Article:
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Dental Safety Managers

Oct. 19, 2009
As safety manager, your responsibility is to assist the practice owner in achieving compliance of various laws and regulations governed by Occupational Safety and Health Administration, Centers for Disease Control, Environmental Protection Agency and the Food and Drug Administration, and any local agencies that may have jurisdiction in your area.

By Terri J. Soules

Congratulations on earning the title of Safety Manager. You may have requested this promotion or more likely someone elected you for this position. Either way, it is a prestigious title and one that should not be taken lightly. Your responsibilities as safety manager are extremely important to everyone that enters your office, including yourself, your team members, your doctors, and the patients you serve.

As safety manager, your responsibility is to assist the practice owner in achieving compliance of various laws and regulations governed by Occupational Safety and Health Administration (OSHA), Centers for Disease Control (CDC), Environmental Protection Agency (EPA) and the Food and Drug Administration (FDA), and any local agencies that may have jurisdiction in your area.

Regulatory compliance describes the goal that corporations or public agencies aspire to achieve in their efforts to ensure that personnel are aware of and take steps to comply with relevant laws and regulations. The scope of regulation ranges from specifying who may engage in the practice of dentistry to the disposal of extracted teeth. Maintaining regulatory compliance is an ongoing process.

Developing and maintaining the policies can be time-consuming and intense. Scheduling appropriate time in your schedule, rather than leaving it on a to-do list for no-show appointments, is highly recommended. Outsourcing your compliance needs is a great way to reduce the stress and time spent on developing the policies and insuring the training meets the proper requirements.

OSHA requires the following policies be “site specific” and updated annually or within 90 days of an OSHA standard release/revision.

Exposure Control Plan:

  • Eliminates or minimizes employee occupational exposure to blood or other body fluids.
  • Identifies employees occupationally exposed to blood or other potentially infectious materials (OPIM) in the performance of their regular job duties.
  • Provides employees exposed to blood and OPIM information and training.
  • Complies with OSHA blood borne pathogen standard, Federal Register 1910.1030.

Hazard Assessment:

  • Identifies the hazards present that requires the use of personal protective equipment.

Personal Protective Equipment Policy:

  • Aids in the selection of the appropriate Personal Protective Equipment for each task performed

Post-Exposure Policy

  • Outlines procedures to be taken when an occupational exposure to blood and/or OPIM has occurred

Employee Forms

  • Medical records on employees are to remain “confidential” and maintained for 30 years past the final employment date according to Federal OSHA (note: some states may require longer retention).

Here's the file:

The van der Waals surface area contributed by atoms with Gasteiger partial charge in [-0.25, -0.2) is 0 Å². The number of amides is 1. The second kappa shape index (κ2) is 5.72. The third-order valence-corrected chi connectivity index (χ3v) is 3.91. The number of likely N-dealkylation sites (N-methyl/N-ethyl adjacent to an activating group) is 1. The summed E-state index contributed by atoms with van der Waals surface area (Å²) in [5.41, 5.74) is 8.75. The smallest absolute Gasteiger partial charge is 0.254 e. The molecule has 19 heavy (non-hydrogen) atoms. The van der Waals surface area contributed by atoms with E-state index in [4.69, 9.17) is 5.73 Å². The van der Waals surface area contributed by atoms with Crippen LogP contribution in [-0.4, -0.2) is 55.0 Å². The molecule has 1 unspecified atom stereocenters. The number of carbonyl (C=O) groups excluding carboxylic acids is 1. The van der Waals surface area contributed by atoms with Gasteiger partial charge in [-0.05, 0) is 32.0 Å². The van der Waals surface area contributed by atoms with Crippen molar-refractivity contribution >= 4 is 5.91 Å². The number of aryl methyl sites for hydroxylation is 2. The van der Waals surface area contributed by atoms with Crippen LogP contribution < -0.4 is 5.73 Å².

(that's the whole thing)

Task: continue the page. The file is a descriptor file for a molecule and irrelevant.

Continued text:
Hazard Communication Policy

  • The purpose of the Hazard Communication Program is to “ensure that the hazards of all chemicals produced or imported are evaluated, and that information concerning their hazards is transmitted to employers and employees.”

Emergency Action Plan

  • A workplace emergency is an unforeseen situation that threatens the employees, patients, or the public; disrupts or shuts down the practice; or causes physical or environmental damage. Emergencies may be natural or manmade and include (but not limited to) the following: floods, hurricanes, tornadoes, fires, toxic gas release, chemical spills, explosions, civil disturbances and workplace violence resulting in bodily harm and trauma.

Once the policies are in place, you must then train the employees. The new hire training will occur during orientation and then annually (within 365 days). The person performing the training must be qualified and knowledgeable in the subject matter. Training records must include the subject, trainer name and qualifications, signatures of the employees present and their job titles. The training records must be maintained for 3 years.

Some other aspects of being the safety manager include understanding the policies and being prepared to respond if an incident occurs that needs to be documented. The following is a small list of examples that would require your immediate attention: needlestick, exposure to blood, or OPIM, injury of any kind.

Noncompliance can be not only embarrassing but also expensive. Penalties can range from $600 for not establishing a written Exposure Control Plan designed to eliminate or minimize employee exposure, to $76,500 for not providing an injured employee with no-cost, post-exposure medical evaluation and follow-up, not testing the blood of the source individual, as required under OSHA's bloodborne pathogens standard, for not including the proper method of removing the capped needle from a syringe, or explaining procedures to be followed in the event of an exposure, not providing an opportunity for employees to ask questions about the training. Having an incomplete exposure control program and not updating and training annually.

For additional information on OSHA, click here:


  • Olivia Wann, RDA, BS, Modern Practice Solutions, Quality Control Manual
  • US Department of Labor, Occupational Safety and Health Administration, Regulations (29-CRF). Bloodborne Pathogens 1910.1030.
  • International Sharps Injury Prevention Society
Terri Soules serves as a national Site Specialist & Safety Trainer for Modern Practice Solutions. Since 1984, Terri’s dental experience includes chairside dental assisting and safety management in a general practice, orthodontics, and oral surgery. You may reach Terri at (616) 902-2905 or email: [email protected]